Average is not good enough … Our goal at Family Investment Center is excellence. We find excellent investment products and supervise an excellent service package. We maintain a library of excellent research materials and financial planning resources. We also demand top safety and security for our clients.
We won’t settle for average. We continually seek top managers or securities and meld them into superior custom portfolios. Each palette of investments is carefully tailored to personal or family goals. We enlist excellent managers, research, resources, and effort for our clients. Don’t settle for average. You deserve excellence.
Please search our blog posts for answers to common investment questions, and we look forward to sharing our knowledge and experience with you first-hand.
Books are unique in their ability to inspire, inform and shape philosophies – all through the power of the written word. We’re entering a time of year where we can take a book to our porches and read in comfort. Consider these books for investment advice or just to get a good read for the pure enjoyment of it, each of which comes from a team member at Family Investment Center.
Dan Danford, CEO:
Nudge, by Richard Thayer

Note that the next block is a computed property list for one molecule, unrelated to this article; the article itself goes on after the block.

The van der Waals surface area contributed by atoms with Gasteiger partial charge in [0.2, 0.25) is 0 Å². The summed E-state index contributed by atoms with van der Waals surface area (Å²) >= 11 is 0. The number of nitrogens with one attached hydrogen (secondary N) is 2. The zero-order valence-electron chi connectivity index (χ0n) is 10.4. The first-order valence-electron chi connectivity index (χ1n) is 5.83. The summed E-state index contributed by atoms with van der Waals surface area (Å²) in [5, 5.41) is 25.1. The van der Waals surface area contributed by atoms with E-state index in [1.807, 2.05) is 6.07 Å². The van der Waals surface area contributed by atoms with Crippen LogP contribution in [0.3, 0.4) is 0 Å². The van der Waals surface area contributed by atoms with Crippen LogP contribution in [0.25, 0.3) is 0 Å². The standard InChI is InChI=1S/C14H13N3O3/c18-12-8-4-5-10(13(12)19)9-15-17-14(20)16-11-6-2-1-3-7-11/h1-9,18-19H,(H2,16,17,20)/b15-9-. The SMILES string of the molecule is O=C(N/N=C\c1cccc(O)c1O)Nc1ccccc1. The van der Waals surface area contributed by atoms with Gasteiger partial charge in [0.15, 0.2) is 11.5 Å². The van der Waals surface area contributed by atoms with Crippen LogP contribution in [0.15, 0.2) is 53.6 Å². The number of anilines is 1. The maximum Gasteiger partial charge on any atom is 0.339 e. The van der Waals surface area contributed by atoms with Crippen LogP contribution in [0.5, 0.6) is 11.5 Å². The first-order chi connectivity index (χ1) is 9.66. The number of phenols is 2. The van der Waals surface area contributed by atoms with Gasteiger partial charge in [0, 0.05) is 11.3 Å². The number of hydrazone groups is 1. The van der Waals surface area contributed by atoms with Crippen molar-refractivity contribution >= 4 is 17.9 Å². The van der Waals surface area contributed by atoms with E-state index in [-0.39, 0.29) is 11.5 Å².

This Nobel Prize winner takes on the traditional notion that “more is better,” and turns it on its head. Thayer explains that most people choose better when they have fewer options. Ever witness a Starbucks first-timer labor over the menu? With a little guidance from a “professional,” they can be guided down the right path to something they will like. This is the same logic that can be used in guiding clients who need investment advice.
Fortunate Son, by John Fogerty
If you’re a rock and roll fan, this is a must-read. John Fogerty, the man behind Credence Clearwater Revival, has had a number of ups and a handful of downs. He chronicles them in this book. Fogerty also touches on what it means to live a creative life and how that approach can be used in things other than rock and roll.
Quiet, by Susan Cain
As much as 40% of us are introverts. While the extroverts are often the most rewarded for their outgoing and big personalities, the traits that make an introvert the way they are can also be found in successful people. Cain writes that churches are built for extroverts, as are sales and marketing models. However, introverted traits, such as a passion for reading, writing and understanding various philosophies, are responsible for the success of many people.
The End of Power, by Moises Naim